As I travel around and visit many different places, the disparity in the speed at which the credit crunch is unfolding in different places is readily apparent, and with it the attitudes of local people to warnings of hard times to come. In places where the bursting of the credit bubble is more advanced, such as Ireland, people are generally more interested in understanding what went wrong and what they can do for themselves and their communities. In such places, where homes may already only be worth 40% of the mortgage on them, there is more public recognition and discussion of the issues, even if there is still a great deal of collective denial.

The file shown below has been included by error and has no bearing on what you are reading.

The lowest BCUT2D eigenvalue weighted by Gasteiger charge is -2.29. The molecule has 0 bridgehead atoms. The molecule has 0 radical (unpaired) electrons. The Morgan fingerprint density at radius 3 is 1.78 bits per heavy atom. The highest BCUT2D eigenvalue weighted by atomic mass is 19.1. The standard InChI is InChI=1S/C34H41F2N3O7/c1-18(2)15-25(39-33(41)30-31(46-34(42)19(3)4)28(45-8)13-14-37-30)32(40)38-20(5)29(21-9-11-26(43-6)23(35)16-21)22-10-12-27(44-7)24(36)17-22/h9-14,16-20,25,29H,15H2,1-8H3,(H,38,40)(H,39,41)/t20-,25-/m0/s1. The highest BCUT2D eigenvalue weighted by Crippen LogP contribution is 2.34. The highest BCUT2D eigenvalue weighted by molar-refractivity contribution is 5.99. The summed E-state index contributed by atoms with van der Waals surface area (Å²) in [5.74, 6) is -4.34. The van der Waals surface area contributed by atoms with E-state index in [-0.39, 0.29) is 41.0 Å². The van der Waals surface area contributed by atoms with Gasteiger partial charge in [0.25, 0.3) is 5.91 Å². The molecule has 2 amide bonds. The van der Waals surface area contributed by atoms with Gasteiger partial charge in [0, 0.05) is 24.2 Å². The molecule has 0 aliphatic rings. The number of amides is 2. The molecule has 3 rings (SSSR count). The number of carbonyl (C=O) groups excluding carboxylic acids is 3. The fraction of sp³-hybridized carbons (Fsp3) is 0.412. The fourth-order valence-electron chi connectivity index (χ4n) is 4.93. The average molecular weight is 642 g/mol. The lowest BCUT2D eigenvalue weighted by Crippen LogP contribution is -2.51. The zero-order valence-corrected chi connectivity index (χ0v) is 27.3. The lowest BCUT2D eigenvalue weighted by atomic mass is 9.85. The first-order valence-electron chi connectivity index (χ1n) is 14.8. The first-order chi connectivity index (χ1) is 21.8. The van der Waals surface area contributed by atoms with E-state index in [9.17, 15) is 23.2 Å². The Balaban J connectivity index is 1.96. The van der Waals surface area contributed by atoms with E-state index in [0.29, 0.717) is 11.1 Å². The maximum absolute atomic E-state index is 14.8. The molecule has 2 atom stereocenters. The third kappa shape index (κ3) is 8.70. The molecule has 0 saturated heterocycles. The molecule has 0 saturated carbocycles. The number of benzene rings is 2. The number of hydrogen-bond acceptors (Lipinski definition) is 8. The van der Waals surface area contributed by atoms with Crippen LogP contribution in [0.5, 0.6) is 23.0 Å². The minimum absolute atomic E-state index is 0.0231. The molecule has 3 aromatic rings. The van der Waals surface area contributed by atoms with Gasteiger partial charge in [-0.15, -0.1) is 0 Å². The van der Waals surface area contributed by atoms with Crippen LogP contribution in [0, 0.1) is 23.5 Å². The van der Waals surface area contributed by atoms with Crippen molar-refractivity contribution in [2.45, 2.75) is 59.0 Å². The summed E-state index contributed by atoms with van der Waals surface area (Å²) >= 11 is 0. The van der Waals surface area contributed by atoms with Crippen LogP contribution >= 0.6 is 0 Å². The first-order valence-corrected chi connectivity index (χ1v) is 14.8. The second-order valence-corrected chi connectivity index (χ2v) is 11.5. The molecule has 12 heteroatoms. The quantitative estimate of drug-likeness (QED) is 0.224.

In other places where the impact of the bubble has yet to be felt, for instance Canada, where I am currently, there is still a sense of invulnerability. We haven’t got as far as denial yet. That’s hardly surprising when you can’t tell a crack-shack from a mansion in places like Vancouver. This is bubble psychology at its most extreme, where no one cares what they pay for something, because they think someone else will always pay more, and no one cares what they owe, so long as the monthly payment is manageable in the short-term. Most other Canadian cities are still in the grip of bubble psychology as well, although not to the same extent. Needless to say, the level of public discussion in Canada is abysmally low. Continue reading “Bubble case-studies: Ireland and Canada”